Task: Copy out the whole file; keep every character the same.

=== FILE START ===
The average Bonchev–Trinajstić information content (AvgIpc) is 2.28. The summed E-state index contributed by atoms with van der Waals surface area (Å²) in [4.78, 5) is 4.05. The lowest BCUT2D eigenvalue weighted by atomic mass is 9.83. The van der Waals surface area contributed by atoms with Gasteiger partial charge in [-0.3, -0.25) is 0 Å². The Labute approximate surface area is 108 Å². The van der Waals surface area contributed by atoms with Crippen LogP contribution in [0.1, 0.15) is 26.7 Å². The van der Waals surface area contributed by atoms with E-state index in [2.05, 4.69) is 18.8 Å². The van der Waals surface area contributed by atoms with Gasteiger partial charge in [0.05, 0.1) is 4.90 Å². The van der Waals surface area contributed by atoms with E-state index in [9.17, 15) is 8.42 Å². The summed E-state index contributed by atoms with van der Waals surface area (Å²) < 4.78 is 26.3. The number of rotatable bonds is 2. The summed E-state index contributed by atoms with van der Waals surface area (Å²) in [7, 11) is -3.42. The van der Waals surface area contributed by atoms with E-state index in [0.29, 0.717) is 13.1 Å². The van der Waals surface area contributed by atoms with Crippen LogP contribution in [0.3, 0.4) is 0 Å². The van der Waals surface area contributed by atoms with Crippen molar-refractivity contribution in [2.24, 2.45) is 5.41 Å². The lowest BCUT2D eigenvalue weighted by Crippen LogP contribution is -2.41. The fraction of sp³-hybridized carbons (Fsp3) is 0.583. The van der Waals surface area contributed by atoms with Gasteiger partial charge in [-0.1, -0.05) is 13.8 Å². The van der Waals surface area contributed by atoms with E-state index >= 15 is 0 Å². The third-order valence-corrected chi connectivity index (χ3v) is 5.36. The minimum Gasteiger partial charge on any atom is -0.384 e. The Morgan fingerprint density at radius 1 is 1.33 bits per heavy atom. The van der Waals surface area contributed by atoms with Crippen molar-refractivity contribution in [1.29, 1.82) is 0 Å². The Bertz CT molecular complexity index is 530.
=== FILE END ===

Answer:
The average Bonchev–Trinajstić information content (AvgIpc) is 2.28. The summed E-state index contributed by atoms with van der Waals surface area (Å²) in [4.78, 5) is 4.05. The lowest BCUT2D eigenvalue weighted by atomic mass is 9.83. The van der Waals surface area contributed by atoms with Gasteiger partial charge in [-0.3, -0.25) is 0 Å². The Labute approximate surface area is 108 Å². The van der Waals surface area contributed by atoms with Crippen LogP contribution in [0.1, 0.15) is 26.7 Å². The van der Waals surface area contributed by atoms with E-state index in [2.05, 4.69) is 18.8 Å². The van der Waals surface area contributed by atoms with Gasteiger partial charge in [0.05, 0.1) is 4.90 Å². The van der Waals surface area contributed by atoms with E-state index in [9.17, 15) is 8.42 Å². The summed E-state index contributed by atoms with van der Waals surface area (Å²) < 4.78 is 26.3. The number of rotatable bonds is 2. The summed E-state index contributed by atoms with van der Waals surface area (Å²) in [7, 11) is -3.42. The van der Waals surface area contributed by atoms with E-state index in [0.29, 0.717) is 13.1 Å². The van der Waals surface area contributed by atoms with Crippen LogP contribution in [0.3, 0.4) is 0 Å². The van der Waals surface area contributed by atoms with Crippen molar-refractivity contribution in [2.24, 2.45) is 5.41 Å². The lowest BCUT2D eigenvalue weighted by Crippen LogP contribution is -2.41. The fraction of sp³-hybridized carbons (Fsp3) is 0.583. The van der Waals surface area contributed by atoms with Gasteiger partial charge in [-0.1, -0.05) is 13.8 Å². The van der Waals surface area contributed by atoms with E-state index >= 15 is 0 Å². The third-order valence-corrected chi connectivity index (χ3v) is 5.36. The minimum Gasteiger partial charge on any atom is -0.384 e. The Morgan fingerprint density at radius 1 is 1.33 bits per heavy atom. The van der Waals surface area contributed by atoms with Crippen molar-refractivity contribution in [1.29, 1.82) is 0 Å². The Bertz CT molecular complexity index is 530.